4. Go explore the forest service roads bordering the Mount Washington Wilderness Area. There is a wonderful network of roads that runs between highways 126 and 242 just outside of Sisters, Oregon. The roads provide access to the Mount Washington Wilderness Area and also provide great wide-open views of Black Butte, Three Fingered Jack, and Three Sisters Mountains. In September and October, the roads explode with fall color. For more information and photos from the Mount Washington Wilderness Area, see our previous entry.
5. Go biking or rock climbing at Smith Rock State Park. Smith Rock State Park is always a magical place to visit, but it is especially nice in autumn when the banks of the Crooked River are alive with color. Because of its desert location, Smith Rock also tends to stay a few degrees warmer than the surrounding mountain towns of Bend, Sunriver and Sisters. This makes it an especially nice road trip on cooler October days. For more information and photos from Smith Rock State Park, see our previous entry.
6. Go visit the Camp Sherman Store and the Wizard Falls trout hatchery on the Metolius River. The world-famous Metolius River and the locally-loved Camp Sherman Store are two of the most special places in Central Oregon. The Metolius River puts on one of the most colorful autumn displays in the region, and between the fly fishing and hiking opportunities along the banks of the river, the trout-viewing at the Wizard Falls hatchery, and the awesomely huge sandwiches and well-stocked selection of local microbrews at the Camp Sherman Store, this stop belongs on your list of “must-do” activities. This is also a perfect place to hike with small children, and if your little ones need a little extra motivation, it might be nice to know that the Camp Sherman Store offers a large selection of penny candy (yes, a penny!). For more information and photos from the Metolius River, see our previous entry.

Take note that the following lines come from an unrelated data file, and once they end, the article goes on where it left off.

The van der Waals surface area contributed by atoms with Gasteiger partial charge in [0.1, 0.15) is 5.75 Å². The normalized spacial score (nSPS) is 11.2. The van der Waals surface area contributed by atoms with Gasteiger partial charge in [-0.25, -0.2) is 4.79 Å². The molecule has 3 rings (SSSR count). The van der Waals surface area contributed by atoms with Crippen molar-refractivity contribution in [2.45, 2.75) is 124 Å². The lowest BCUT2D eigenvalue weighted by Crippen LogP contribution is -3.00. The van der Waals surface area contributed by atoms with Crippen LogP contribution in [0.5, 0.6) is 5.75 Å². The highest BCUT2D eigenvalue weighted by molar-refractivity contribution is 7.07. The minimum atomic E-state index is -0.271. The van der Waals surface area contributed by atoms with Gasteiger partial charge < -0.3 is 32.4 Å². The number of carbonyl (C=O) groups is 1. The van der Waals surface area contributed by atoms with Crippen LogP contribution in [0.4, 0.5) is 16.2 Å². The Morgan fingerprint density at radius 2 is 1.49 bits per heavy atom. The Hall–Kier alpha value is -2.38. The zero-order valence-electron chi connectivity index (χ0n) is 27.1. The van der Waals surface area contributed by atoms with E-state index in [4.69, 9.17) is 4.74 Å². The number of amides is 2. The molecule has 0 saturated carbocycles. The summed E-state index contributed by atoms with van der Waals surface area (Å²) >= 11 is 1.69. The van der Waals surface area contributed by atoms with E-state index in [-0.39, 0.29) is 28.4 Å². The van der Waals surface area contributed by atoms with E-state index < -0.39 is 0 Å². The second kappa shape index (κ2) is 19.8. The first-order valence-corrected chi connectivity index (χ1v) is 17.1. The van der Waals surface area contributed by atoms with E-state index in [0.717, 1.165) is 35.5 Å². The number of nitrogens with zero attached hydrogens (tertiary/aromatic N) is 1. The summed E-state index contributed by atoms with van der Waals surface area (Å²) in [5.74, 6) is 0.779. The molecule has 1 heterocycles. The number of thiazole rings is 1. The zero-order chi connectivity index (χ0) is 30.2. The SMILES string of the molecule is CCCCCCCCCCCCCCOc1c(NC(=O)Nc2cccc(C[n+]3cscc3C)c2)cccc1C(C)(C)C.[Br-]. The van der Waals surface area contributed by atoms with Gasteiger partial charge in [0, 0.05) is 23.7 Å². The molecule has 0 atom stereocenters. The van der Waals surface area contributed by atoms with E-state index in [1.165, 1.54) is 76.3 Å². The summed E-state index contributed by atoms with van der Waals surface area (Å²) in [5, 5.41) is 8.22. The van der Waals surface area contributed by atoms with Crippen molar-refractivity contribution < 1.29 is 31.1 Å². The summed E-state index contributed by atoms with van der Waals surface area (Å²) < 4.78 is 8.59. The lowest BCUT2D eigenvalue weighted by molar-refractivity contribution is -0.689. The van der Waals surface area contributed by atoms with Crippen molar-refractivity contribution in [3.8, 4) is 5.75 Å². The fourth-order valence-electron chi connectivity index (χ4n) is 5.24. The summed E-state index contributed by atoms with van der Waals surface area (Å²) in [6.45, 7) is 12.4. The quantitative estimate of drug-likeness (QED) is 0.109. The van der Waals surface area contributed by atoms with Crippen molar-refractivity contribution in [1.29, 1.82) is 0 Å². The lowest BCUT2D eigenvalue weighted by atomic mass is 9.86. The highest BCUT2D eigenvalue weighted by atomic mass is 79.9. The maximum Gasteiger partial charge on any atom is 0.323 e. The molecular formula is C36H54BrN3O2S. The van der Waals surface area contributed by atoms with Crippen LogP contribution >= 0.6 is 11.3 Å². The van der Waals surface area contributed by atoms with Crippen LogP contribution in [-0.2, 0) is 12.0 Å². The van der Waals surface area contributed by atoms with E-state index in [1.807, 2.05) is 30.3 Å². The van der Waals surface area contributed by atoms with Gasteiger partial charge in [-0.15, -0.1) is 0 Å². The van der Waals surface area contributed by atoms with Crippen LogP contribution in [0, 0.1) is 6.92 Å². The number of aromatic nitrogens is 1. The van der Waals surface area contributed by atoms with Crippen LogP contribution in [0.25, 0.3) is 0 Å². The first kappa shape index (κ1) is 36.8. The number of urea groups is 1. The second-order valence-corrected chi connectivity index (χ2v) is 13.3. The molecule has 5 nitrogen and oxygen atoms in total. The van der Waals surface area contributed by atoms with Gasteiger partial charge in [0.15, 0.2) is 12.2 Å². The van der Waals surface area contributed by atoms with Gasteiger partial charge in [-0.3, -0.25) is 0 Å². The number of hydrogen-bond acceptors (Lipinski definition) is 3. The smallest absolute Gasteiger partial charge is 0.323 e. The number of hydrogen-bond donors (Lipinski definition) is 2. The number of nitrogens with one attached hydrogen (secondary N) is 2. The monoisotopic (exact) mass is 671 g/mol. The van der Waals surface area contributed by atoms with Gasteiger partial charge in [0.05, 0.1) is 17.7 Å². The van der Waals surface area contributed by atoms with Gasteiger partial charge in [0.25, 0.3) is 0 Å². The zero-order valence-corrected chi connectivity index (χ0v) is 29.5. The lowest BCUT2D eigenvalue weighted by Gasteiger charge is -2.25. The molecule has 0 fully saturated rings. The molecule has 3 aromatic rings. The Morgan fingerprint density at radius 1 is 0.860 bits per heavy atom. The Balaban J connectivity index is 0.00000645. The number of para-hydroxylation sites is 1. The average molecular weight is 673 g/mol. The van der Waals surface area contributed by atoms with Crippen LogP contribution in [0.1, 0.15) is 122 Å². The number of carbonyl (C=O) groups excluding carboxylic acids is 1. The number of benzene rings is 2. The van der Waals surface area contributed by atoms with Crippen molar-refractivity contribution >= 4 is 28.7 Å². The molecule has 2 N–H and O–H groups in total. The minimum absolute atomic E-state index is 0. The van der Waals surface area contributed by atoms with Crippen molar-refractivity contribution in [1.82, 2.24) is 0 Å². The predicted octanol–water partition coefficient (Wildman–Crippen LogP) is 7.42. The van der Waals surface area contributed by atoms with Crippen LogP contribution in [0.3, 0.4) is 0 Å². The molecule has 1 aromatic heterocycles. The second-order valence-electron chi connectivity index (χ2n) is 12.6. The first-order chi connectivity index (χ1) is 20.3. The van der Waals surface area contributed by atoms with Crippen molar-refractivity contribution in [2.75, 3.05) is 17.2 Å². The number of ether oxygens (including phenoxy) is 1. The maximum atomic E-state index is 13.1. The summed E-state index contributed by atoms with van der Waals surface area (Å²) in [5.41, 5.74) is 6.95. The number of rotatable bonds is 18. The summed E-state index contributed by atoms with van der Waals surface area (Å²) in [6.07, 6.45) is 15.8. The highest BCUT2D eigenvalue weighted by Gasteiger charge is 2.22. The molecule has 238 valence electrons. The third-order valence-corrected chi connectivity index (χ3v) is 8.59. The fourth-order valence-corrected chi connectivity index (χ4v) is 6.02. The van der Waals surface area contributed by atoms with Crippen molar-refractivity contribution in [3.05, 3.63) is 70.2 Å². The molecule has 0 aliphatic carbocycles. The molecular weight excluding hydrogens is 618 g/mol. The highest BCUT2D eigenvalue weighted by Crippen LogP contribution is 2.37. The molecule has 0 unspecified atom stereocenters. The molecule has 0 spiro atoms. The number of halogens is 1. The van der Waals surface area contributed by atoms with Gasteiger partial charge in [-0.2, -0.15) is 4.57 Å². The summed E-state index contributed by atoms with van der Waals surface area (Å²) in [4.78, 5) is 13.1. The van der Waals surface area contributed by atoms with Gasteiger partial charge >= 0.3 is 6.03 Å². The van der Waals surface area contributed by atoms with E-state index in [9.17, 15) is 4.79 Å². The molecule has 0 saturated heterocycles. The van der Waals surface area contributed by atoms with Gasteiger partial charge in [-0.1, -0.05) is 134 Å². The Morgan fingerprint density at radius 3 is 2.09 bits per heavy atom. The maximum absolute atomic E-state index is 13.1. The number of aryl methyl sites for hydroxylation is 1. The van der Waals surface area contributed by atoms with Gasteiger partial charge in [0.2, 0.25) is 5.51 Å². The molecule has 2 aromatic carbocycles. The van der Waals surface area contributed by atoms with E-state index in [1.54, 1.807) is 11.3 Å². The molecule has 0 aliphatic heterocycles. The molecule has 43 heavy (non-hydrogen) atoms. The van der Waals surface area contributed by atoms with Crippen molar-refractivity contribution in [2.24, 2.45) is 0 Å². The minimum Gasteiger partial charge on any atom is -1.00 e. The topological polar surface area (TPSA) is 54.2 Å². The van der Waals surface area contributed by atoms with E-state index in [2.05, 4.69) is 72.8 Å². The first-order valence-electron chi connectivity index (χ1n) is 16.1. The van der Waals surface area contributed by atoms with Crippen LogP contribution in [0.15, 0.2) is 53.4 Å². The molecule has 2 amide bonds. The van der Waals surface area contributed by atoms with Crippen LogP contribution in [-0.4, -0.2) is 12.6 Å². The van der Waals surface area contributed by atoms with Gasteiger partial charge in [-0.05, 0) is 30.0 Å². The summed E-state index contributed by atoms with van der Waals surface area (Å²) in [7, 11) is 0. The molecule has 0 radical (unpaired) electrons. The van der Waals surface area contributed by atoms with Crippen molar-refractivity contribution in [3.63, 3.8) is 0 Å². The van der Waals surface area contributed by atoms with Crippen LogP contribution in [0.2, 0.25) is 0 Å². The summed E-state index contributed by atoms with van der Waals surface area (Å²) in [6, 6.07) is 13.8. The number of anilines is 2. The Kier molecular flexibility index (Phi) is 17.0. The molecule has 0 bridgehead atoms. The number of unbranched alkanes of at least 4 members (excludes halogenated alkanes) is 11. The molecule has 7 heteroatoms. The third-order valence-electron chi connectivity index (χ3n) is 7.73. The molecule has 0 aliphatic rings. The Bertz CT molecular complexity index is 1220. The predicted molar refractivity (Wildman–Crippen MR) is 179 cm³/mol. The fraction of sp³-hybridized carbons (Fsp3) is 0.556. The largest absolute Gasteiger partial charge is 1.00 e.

7. Go for a drive over McKenzie Pass. I’ve said it before and I’ll say it again, the drive up and over McKenzie Pass is one of the most scenic drives in North America. It offers a fascinating tour through the middle of a huge lava flow that is surrounded on both sides by touring Cascade Mountain peaks. There are tons of short hikes and explorations that can be accessed from the road over McKenzie Pass. After the highway closes in late autumn, the McKenzie Pass area also becomes one of region’s premier biking destinations. For more information and photos, see our previous entries about McKenzie Pass or the McKenzie River.
8. Go hiking or biking on the North Fork Trail above Tumalo Falls. Although many visitors know about Tumalo Falls, few people venture beyond the top of the first waterfall. The real secret about this area is that there are at least another half-dozen impressive waterfalls hiding just a short ways up the trail. Hikers usually make the trip as an out-and-back adventure. Bikers are allowed only on the uphill section of the trail, so if you’re on a bike, continue past the last waterfall at the 3.5 mile mark, ride through the wide open Happy Valley and then cross over the stream to your right. After crossing the stream, the path continues along a section of the Metolius-Windigo Trail before dropping back down to the parking lot on the opposite side of Tumalo Falls via the Farewell Bend Trail. The entire loop is about 11 miles. For more information and photos from the Tumalo Falls area, see our previous entry.